When I started telling my friends that we bought a house, the most common reaction was, “Whoa – you guys are grown ups now.” Nay, friends! I didn't become a grown up until I got a real headboard and solid wood bed frame (that you can look under and not find my old ballet shoes and Pink Floyd tees).
I’d been eying this beauty from West Elm for a while, but like I said – I wasn’t quite a grown up (or fabulously wealthy) yet so I just didn't feel OK forking out $600 for a headboard or $350 for this bed frame. It's no wonder my generation still uses metal bed frames that you have to hide under a bedskirt. You can pay a grand after taxes to get the bed of your dreams, or you can pay $10 to the grad student on Craigslist for a bed that serves the same purpose!
What is a bed frame & headboard other than some wood screwed together, really?! (I learned it’s a little more than that ... foreshadowing ... ) So I decided we'd build that dream bed for less than $200, or my name isn’t Chloe Joy. I took to Pinterest, which is in no short supply of upholstered headboard tutorials – the hard part is choosing which one to follow. They all look something like this:
1. Cut wood , 2. Cover with something cushiony , 3. Add fabric
Other things to consider include: desired shape, cushion material (foam or batting, or foam + batting), type of fabric, decorative details (like tufts or nailhead trim), and installation method.
Here's what I used:
• 1 sheet of MDF – 4 ft. x 8ft. x 5/8" thick board cut to 63 inches wide x 40 inches tall – $35
• 2 in. x 4 in. x 6 ft. – $3
• 1.5 in. wood screws – $7
• 3 in. wood screws – $9
• 10 yards of polyester batting – $15
• 2 yards of duck canvas fabric – $14
• Staple gun & staples – $21
• 15 yards of nailhead trim (in antique gold finish) – $45
• Rubber mallet (or a jerry-rigged version – more on that later)
Step 1: Tape your desired shape on the wall
The West Elm headboard I chose is a simple rectangle – hardly a coincidence. I knew it would make my life easier when building it, and it had the added bonuses of being a little more masculine and unlikely to go out of style any time soon. Even with a simple silhouette, it helped to outline the shape on the wall above my bed with painters tape. This allowed me to fiddle with the dimensions by moving the tape up or down until I felt like the proportions were right. I relied on the West Elm specifications for queen-sized headboards to determine it should be 63 inches wide, which leaves an inch or so of overhang on either side of your mattress. As for the height, Eli and I took turns sitting on the bed and pretending to lean back on our "headboard" to make sure it was a comfortable height for both tall and not so tall persons to rest their heads.
Step 2: Create the frame
I picked up a 4 ft. x 8 ft. sheet of MDF from Home Depot and had them cut it to be 63 in. wide. If I'd been smarter I would have written down both the width AND height and had the guys cut it to spec. Alas, I had to pull out the circular saw and sawhorses to finish my cuts when I got home. From the leftovers, I cut 4 additional pieces – one for each edge of the frame – that I then screwed to the main board with 1.5 in. wood screws, making the outside edges flush. This gives the illusion of a thicker, more substantial hunk o' wood when you catch a side view of the headboard but it doesn't add much extra weight or $$.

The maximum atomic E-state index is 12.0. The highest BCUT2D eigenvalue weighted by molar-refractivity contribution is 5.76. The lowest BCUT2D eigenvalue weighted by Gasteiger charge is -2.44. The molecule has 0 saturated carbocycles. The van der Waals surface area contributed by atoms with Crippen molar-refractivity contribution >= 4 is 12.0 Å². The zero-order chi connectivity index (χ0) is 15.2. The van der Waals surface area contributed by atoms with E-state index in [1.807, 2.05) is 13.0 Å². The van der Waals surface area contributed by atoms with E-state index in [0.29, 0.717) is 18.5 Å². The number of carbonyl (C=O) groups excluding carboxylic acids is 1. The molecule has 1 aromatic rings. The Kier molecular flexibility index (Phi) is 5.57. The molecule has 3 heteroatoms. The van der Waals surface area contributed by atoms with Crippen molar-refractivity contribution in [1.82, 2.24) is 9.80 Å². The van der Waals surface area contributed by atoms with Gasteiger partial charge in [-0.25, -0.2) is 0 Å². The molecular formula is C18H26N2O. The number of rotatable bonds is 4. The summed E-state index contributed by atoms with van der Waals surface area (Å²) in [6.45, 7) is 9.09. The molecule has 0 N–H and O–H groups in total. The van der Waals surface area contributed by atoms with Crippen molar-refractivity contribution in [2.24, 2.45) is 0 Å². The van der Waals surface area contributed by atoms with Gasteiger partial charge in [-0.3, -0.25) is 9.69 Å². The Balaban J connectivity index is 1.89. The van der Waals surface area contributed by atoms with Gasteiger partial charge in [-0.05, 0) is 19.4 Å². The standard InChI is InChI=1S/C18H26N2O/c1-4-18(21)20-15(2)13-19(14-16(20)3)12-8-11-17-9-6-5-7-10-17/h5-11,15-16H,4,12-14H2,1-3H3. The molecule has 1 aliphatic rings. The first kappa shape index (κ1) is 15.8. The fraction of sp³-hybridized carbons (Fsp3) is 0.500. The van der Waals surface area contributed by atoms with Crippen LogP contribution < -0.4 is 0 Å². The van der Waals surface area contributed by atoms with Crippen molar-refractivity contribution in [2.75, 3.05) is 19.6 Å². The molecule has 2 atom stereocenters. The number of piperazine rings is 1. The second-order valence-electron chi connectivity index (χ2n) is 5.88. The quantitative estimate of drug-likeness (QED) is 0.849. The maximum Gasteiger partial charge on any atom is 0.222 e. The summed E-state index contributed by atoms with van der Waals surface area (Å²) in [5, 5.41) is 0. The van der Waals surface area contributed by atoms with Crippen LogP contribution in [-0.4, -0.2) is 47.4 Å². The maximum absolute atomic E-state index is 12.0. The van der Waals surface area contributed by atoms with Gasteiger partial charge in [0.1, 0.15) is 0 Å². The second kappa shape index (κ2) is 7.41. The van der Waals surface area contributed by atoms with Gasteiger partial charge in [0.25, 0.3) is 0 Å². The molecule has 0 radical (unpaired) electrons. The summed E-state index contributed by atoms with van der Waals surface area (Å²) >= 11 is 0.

Step 3: Prep your hanging mechanism
I decided we would hang this headboard on the wall with a French cleat instead of trying to attach it to the bed frame. Gotta come clean here – I had no idea what a french cleat was before this project. Turns out it's a rudimentary way to hang heavy things, like cabinets or headboards. We cut a 2 x 4 x 6 down to 5 ft. long – a few inches shy of our headboard's width – and then halved it longways at a 45 degree angle. Our circular saw has an adjustable blade that can be tilted to make cuts on an angle. We carefully cut this angle down the entire length of the board. This gives us two long pieces of wood that fit together like a puzzle....or like a french cleat. We attached one half to the back of the frame (same side as the other scrap pieces) and the other half would be attached to the wall later. Notice that the 2 x 4 comes out further than edge pieces of MDF. If you decide you want to make your headboard much thicker than mine, just make sure that the 2 x 4 will reach the wall before the back of the headboard does when you go to hang it. Our MDF was 5/8 in. thick, so we used 1.5 in. long wood screws and made sure that the pizza slice edge pointed down and away from the frame. I tried to make sure this board was level, but it was tricky because the 2 x 4 wasn't perfectly straight to begin with and I knew I could make small adjustments when positioning the other piece on the wall.
Step 4: Add batting
Many tutorials suggest using foam for cushion, which is certainly the higher quality choice, but I was going for cost effectiveness here. A big piece of thick, high quality foam could have cost anywhere from $60 to $160, whereas this large roll of batting only cost me $15. To compensate, I used six layers of it. You heard me right – SIX! I rolled the first layer out on a clean rug, laid the frame facing down, and wrapped the batting around the edges, stapling it to the back. It gets harder with each subsequent layer to find space to staple...and harder to staple through all the batting into the actual frame. Hindsight is 20/20, so I suggest stapling your first layer pretty close to the frame's edge (meaning there's very little overlap on the back), trimming the excess, and making each additional layer reach a little further than the last, with a slightly bigger overlap on the back of the frame. Make sure the batting is pulled taut across the front of the frame to create a smooth surface – check the front occasionally for bunching.